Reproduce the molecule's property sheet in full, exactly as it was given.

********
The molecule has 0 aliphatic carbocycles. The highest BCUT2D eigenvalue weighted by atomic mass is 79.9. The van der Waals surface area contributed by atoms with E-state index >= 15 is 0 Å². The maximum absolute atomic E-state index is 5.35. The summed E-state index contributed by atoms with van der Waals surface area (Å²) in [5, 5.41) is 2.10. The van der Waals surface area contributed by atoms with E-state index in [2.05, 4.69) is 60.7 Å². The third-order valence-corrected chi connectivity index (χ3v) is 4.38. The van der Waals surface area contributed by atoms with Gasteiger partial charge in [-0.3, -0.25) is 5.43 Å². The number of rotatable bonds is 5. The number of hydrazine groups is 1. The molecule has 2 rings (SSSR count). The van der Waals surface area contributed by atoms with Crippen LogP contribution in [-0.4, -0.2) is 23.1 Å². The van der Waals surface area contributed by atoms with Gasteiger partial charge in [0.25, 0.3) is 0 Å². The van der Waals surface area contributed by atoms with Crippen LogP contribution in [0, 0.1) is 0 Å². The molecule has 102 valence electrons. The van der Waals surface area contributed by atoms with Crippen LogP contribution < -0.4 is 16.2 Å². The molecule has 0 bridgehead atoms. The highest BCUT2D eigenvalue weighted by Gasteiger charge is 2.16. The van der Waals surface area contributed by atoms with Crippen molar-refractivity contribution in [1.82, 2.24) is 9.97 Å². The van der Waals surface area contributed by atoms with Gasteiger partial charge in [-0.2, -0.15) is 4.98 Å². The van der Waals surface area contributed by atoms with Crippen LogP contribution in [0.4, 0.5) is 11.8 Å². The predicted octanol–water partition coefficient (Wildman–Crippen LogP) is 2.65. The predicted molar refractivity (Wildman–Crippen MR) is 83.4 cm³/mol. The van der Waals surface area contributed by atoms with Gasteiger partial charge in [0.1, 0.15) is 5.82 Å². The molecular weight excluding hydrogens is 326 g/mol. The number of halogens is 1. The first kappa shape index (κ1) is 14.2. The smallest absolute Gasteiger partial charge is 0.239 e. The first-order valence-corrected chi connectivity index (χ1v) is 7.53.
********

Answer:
The molecule has 0 aliphatic carbocycles. The highest BCUT2D eigenvalue weighted by atomic mass is 79.9. The van der Waals surface area contributed by atoms with E-state index >= 15 is 0 Å². The maximum absolute atomic E-state index is 5.35. The summed E-state index contributed by atoms with van der Waals surface area (Å²) in [5, 5.41) is 2.10. The van der Waals surface area contributed by atoms with E-state index in [2.05, 4.69) is 60.7 Å². The third-order valence-corrected chi connectivity index (χ3v) is 4.38. The van der Waals surface area contributed by atoms with Gasteiger partial charge in [-0.3, -0.25) is 5.43 Å². The number of rotatable bonds is 5. The number of hydrazine groups is 1. The molecule has 2 rings (SSSR count). The van der Waals surface area contributed by atoms with Crippen LogP contribution in [-0.4, -0.2) is 23.1 Å². The van der Waals surface area contributed by atoms with Gasteiger partial charge in [0.25, 0.3) is 0 Å². The van der Waals surface area contributed by atoms with Crippen LogP contribution in [0, 0.1) is 0 Å². The molecule has 102 valence electrons. The van der Waals surface area contributed by atoms with Crippen LogP contribution < -0.4 is 16.2 Å². The molecule has 0 bridgehead atoms. The highest BCUT2D eigenvalue weighted by Gasteiger charge is 2.16. The van der Waals surface area contributed by atoms with Crippen molar-refractivity contribution in [1.82, 2.24) is 9.97 Å². The van der Waals surface area contributed by atoms with Gasteiger partial charge in [-0.2, -0.15) is 4.98 Å². The van der Waals surface area contributed by atoms with Crippen LogP contribution in [0.4, 0.5) is 11.8 Å². The predicted octanol–water partition coefficient (Wildman–Crippen LogP) is 2.65. The predicted molar refractivity (Wildman–Crippen MR) is 83.4 cm³/mol. The van der Waals surface area contributed by atoms with Gasteiger partial charge in [0.1, 0.15) is 5.82 Å². The molecular weight excluding hydrogens is 326 g/mol. The number of halogens is 1. The first kappa shape index (κ1) is 14.2. The smallest absolute Gasteiger partial charge is 0.239 e. The first-order valence-corrected chi connectivity index (χ1v) is 7.53.